Since Covid risk was minimal especially with appropriate treatment protocal- Oxy IVM, IMO the risk of the injections is much higher. So this might be a fire drill for the real thing. Injection culture creation. For a while it seemed the people were digging it. Stick it to the man! By being a volunteer lab rat. People are strange. If they did attempt to create a culture where genetics are modified continually with injections I would say currently that culture seems to have less proponants. Former advocates now not wishing to discuss the matter citing privacy concerns when before they addressed privacy concerns with a (philosophical) hobnailed boot. We have enough of a free society that the truth has come out. I think lots of people know someone vaccine injured. Long covid- not so much.

              Today things are calm. Parents largely still have control whether their children receive these injections. I hope it lasts. BAU is very very good!

              If a more deadly pathogen is released Im ok dieing from it rather than getting injected. Not that I dont want to live I certainly do! I can be a example of sillyness! All those who advocate the injection can make fun of me! Im AOK with that. I wouldnt have it any other way. It would seem that we really have little control over our circumstances. Perhaps its a knee jerk reaction to exert what control I have none the less Im not going to voluntarily participate in this thing whatever it is. That harms no one. I have always felt very strongly that the right to refuse medical treatment is important long before this in better times. Thats why I am AOK of my decision regardless of the outcome. WE dont get too many decisions like that in our life where we are content regardless of outcome. There is not a sign on my front lawn that says lab rat. So says the frog in the pot. Seems a bit warm do you think?

  34. I wrote more than usual today so I will stop with this piece.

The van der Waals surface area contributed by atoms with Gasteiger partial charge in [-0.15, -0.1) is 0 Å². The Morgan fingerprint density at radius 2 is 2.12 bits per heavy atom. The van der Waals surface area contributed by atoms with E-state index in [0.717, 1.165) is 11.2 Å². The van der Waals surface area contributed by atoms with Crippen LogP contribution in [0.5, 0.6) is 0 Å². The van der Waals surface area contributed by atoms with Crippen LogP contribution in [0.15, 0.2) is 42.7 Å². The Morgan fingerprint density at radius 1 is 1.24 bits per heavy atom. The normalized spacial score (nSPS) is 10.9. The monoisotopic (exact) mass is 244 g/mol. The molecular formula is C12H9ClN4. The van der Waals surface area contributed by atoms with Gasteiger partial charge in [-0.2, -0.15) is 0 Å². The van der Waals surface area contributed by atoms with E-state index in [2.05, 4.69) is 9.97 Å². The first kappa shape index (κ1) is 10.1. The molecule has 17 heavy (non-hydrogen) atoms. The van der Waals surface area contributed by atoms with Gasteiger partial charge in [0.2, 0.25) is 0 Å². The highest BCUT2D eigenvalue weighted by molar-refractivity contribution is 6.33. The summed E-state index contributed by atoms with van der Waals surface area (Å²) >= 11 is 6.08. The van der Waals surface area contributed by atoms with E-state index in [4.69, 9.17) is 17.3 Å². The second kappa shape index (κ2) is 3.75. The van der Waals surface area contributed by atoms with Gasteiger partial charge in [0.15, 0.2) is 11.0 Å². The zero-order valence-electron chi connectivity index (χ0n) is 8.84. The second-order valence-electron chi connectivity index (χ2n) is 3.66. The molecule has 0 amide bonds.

The dream for any landowner is enjoyed by the Robinson brothers , whose great-great-great-grandmother bought the island Niihau from a Hawaiian King. along with all of its people.

    The people living in there are not US citizens because of some arcane legal loophole which I won’t get into, and are , for all practical purposes, property of the Robinson brothers to this day. They can leave Niihau if they want, but they are never allowed back. The island is closed, except for some helicopter tours when the brothers feel like that and some snorkeling in uninhabited areas , and no contact with the islanders , who still lack most of the modern gadgets are allowed. If the islanders want to leave they are free to do so but are never allowed back , and since the remaining residents are so behind from modern world that they stand no chance of surviving in the 2020s, they are resigned to their fate and will live out their lives there .(The brothers do modern shopping and receive medical treatment in Honolulu by flying their planes to there, a privilege the islanders are not allowed to) Few people outside Hawaii know they exist, and few people in Hawaii are eager to fight for them, since Hawaii itself is a feudal state, something the tourists who only skim the island’s tourist areas won’t notice.